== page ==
A Year-Long Narrative Medicine Intervention to Improve Interprofessional Practice in Three Primary Care Practices
In 2015, Narrative Medicine faculty member Deepthiman Gowda was awarded a Macy Faculty Scholar, which provided funding for his 2 year duration project examining the impact of Narrative Medicine on interprofessional team functioning in primary care clinics.
Interprofessional education and practice (IPE/IPP) is central to the delivery of quality health care. Although IPE/IPP aims to improve clinical outcomes, many interventions remain outside of clinical settings. Narrative Medicine implemented in clinical settings may be a particularly effective way to enhance IPE/IPP given its focus on facilitating meaningful conversations about health care and strengthening relationships.
In March 2016, Dr. Gowda and his research team—Dorene Balmer PhD, Apurva Khedagi MS, Urmi Desai MD, Tayla Curran MS, Michael Mangold MS, and Faiz Jiwani MS—began a year-long Narrative Medicine intervention in 3 primary care clinics in New York City (family medicine, internal medicine, and pediatrics). The monthly sessions last 30-40 minutes during required interprofessional team meetings with attending physicians, residents, nurses, medical assistants, social workers and other staff.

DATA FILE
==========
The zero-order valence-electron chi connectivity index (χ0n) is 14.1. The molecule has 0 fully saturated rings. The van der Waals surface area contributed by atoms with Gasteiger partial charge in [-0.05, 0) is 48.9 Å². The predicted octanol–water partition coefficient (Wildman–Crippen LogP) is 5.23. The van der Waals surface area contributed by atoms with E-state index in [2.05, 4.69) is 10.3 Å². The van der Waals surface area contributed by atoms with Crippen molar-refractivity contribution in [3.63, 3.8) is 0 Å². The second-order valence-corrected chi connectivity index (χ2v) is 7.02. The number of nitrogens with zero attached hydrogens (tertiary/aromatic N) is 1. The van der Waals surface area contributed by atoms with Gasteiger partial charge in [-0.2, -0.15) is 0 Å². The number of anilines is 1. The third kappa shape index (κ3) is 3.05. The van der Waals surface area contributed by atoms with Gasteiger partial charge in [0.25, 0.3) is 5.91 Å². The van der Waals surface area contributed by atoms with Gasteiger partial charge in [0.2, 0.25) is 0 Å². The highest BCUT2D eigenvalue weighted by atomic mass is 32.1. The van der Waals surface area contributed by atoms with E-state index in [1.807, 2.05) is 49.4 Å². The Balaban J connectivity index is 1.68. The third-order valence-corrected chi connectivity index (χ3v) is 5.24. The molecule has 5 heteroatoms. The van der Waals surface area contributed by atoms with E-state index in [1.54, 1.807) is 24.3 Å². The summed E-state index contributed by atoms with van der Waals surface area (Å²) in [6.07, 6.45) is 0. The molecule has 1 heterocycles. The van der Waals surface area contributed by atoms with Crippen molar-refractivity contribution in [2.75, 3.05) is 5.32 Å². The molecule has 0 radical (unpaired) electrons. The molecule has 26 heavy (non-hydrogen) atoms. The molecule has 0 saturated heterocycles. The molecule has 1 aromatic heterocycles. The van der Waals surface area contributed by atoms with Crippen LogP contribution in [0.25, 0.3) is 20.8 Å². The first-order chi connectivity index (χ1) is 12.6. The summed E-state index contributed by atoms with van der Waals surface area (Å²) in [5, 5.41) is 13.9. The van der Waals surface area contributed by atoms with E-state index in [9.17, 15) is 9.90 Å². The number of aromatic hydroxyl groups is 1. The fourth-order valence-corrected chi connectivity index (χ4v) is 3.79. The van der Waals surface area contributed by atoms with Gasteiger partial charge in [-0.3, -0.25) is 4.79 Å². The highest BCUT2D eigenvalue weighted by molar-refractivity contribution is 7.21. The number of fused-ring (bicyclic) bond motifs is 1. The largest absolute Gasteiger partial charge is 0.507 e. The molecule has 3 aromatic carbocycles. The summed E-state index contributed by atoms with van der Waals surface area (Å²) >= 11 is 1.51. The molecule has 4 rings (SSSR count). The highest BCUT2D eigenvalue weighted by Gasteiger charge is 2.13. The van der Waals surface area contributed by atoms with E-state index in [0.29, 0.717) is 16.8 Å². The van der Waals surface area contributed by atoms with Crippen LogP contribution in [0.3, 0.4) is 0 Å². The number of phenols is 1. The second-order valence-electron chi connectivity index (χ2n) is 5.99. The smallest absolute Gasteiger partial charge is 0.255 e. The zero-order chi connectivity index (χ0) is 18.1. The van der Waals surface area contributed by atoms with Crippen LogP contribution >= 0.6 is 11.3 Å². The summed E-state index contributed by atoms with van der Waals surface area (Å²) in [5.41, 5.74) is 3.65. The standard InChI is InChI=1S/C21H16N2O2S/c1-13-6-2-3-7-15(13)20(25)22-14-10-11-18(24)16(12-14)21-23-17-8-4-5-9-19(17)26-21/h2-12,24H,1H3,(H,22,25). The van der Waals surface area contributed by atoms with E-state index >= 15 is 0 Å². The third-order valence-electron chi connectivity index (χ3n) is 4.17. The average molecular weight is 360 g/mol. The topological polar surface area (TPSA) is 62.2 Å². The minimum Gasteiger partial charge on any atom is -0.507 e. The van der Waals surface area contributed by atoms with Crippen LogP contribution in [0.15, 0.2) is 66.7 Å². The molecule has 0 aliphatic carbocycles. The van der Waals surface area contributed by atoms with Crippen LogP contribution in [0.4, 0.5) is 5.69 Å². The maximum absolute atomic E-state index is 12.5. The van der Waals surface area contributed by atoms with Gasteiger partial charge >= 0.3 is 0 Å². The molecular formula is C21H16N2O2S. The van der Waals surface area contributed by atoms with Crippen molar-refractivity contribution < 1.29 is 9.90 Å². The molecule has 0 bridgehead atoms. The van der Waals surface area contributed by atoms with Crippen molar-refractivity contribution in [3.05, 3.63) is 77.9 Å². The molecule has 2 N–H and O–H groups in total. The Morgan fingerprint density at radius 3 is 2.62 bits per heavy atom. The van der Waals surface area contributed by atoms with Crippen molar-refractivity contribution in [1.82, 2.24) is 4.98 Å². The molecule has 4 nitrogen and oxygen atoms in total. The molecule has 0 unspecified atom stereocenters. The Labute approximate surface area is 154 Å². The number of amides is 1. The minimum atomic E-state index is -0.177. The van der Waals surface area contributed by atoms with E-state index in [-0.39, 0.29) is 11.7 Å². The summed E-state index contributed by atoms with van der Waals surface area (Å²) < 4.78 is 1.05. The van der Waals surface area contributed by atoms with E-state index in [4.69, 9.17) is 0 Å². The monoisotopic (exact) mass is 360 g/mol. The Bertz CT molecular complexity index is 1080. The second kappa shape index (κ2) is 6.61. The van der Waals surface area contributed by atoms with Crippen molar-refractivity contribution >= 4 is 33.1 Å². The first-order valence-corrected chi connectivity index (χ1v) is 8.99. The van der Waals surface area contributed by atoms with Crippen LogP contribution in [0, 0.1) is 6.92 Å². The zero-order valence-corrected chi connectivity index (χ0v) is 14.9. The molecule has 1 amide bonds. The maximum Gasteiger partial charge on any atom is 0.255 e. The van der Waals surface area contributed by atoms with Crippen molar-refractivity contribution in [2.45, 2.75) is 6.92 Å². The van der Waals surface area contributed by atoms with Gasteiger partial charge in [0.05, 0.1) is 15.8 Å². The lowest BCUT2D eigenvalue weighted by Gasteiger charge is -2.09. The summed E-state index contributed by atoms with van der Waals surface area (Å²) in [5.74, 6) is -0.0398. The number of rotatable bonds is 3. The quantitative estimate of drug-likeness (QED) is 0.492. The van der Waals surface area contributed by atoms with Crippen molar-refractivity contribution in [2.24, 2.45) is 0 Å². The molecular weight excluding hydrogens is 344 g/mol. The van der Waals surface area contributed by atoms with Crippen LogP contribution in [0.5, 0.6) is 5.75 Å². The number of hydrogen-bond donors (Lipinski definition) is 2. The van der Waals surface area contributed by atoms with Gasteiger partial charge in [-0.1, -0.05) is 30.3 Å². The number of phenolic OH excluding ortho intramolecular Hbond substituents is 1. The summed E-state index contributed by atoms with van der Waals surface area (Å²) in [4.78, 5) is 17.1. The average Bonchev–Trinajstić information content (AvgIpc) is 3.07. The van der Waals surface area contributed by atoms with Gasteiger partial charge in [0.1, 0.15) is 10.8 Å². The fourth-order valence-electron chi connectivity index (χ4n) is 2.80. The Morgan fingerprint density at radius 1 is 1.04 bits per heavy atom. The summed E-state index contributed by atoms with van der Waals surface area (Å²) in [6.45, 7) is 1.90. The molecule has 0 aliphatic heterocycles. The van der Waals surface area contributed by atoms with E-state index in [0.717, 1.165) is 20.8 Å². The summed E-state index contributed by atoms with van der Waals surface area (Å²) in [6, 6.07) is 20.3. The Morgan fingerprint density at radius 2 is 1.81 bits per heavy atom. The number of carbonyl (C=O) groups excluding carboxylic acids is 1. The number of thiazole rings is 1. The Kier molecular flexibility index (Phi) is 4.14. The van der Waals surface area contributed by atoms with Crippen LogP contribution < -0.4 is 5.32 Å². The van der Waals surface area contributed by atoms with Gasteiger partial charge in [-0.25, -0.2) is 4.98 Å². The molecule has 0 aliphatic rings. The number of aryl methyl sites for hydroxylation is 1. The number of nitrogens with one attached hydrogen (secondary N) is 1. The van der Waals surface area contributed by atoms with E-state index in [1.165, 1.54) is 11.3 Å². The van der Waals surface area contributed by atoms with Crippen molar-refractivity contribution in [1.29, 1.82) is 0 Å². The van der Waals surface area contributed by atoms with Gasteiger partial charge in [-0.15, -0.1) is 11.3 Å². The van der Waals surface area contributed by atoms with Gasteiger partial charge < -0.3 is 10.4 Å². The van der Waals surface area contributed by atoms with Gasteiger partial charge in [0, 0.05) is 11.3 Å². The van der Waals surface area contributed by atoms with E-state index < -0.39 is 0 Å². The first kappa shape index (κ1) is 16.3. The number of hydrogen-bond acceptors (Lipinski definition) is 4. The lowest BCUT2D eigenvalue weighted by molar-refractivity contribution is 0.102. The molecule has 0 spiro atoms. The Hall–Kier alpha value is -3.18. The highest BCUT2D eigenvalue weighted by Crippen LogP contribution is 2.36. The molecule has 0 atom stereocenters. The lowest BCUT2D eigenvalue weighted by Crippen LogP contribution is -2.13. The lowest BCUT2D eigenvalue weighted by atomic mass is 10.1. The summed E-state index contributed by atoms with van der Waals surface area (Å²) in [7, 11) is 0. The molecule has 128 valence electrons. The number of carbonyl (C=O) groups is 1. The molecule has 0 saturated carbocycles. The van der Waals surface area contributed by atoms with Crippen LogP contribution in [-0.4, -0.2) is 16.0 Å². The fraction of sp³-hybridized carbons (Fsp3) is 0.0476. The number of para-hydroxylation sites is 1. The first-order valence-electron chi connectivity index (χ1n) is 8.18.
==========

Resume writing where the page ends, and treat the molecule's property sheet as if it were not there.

A physician trained in narrative methods facilitates sessions while a junior colleague observes. In keeping with the Narrative Medicine model, sessions are designed to foster attention, explore representation and enhance affiliation. To that end, sessions entail discussing a text (e.g. poem, film, painting), writing reflectively in the “shadow” of that text, and sharing writing with others from a different discipline.
Qualitative data include observation notes taken during each session and semi-structured interviews with team members from different disciplines at each of the 3 clinics. Interviews are conducted at the start, mid-point, and end of the intervention. Analysis of qualitative data occurs iteratively with data collection.
To augment qualitative data, the research team administered 4 instruments to team members pre- and post-intervention to assess burnout (Maslach Burnout Inventory), engagement (Utrecht Work Engagement Scale), empathy (Interpersonal Reactivity Index), and team characteristics (Team Development Measure).
Grant Duration: July 2015 – June 2017